SALEM, Va.—Yokohama Tire Corp. and the United Steelworkers of America have a new pact for the company´s Salem tire plant that provides job security into 2007, maintains a cost-of-living allowance and increases the pension benefit.
Members of USWA Local 1023 ratified the contract Jan. 29 by a 3-1 margin, said local President Mike Amos. About 80 percent of the local´s 670-plus members voted in the election.
The deal runs through April 15, 2007, with the terms retroactive to June 4, 2003. Yokohama and the Steelworkers reached a tentative contract agreement Jan. 15.
The pact includes no-plant-closure language, an important issue for the Steelworkers because of the tenuous economic conditions in the tire industry and the increase of tire imports, as well as some recent history. In the Goodyear/USWA master contract ratified in September 2003, the bulk of the company´s tire facilities received protection from shutdown, but its Goodyear Dunlop factory in Huntsville, Ala., closed, affecting about 1,300 workers.
Bridgestone/Firestone also shut its Decatur, Ill., tire plant in 2001 in the wake of the Firestone/Ford recalls, only about a year after completing its 2000 contract with the Steelworkers.
The Yokohama contract also includes the restoration of 95 cents per hour in cost-of-living-adjustment payments, with 60 cents being diverted to health care costs for active members and retirees, Amos said. The deal calls for no weekly health care premiums for union members, he said.
The pension multiplier also is being raised to $53 per month per year of service from $50 effective July 1 for employees retiring on or after June 23, 2003.
Yokohama didn´t provide details on the agreement, but Steve Kessing, the company´s vice president of administration, said the tire maker is pleased with the agreement and that it was resolved amicably.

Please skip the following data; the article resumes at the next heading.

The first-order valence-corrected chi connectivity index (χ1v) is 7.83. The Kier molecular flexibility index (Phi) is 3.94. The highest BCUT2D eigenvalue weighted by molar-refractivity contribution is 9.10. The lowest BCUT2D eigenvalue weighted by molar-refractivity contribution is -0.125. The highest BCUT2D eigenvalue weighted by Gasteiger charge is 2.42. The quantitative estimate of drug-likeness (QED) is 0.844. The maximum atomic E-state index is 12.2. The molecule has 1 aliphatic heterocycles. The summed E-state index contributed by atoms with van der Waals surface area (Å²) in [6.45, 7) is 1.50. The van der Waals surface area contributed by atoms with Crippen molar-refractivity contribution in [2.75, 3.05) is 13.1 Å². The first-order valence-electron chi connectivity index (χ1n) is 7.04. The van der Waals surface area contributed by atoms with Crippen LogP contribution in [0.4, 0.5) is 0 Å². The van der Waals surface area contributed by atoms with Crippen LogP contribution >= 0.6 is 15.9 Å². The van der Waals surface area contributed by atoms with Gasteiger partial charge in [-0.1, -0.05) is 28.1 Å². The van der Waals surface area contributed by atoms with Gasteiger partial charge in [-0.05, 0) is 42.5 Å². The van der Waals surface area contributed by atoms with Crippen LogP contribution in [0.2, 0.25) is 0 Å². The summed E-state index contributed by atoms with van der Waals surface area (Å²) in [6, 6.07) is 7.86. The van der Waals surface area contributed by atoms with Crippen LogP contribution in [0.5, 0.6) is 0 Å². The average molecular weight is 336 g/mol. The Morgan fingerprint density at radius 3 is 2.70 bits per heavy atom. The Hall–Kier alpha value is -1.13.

The negotiations on the deal started Sept. 13 and ended Jan. 15, Amos said. The previous six-year pact between Yokohama and Local 1023 expired in June 2003, but talks between the two sides were put on hold while bargaining took place between the union and the other major tire makers.
That´s the main reason the union wanted to delay its lapse date until after those of the larger tire makers, such as Goodyear and Michelin North America Inc., whose contracts expire in 2006, Amos said. The union traditionally chooses a bargaining target—as it did with Goodyear in 2003—with which to work out a contract that serves as a pattern for the rest of the tire industry. "We can´t get anything done until they do something," Amos said. "We might as well get out of the way."
Workers at the Salem plant—which produces passenger, high-performance and light truck tires—were on contract extensions during bargaining.
In addition to the Goodyear deal, the Steelworkers reached terms with Michelin and its BFGoodrich tire manufacturing unit in August. Both agreements lapse July 22, 2006.
Cooper Tire & Rubber Co. also worked out a contract with the USWA at its Findlay, Ohio, tire factory in February 2004. That agreement expires Oct. 31, 2008.
Negotiations for a new deal continue between BFS and the USWA. Like the Yokohama workers, hourly employees at eight BFS tire and rubber plants have been on extension since their contracts expired in April 2003.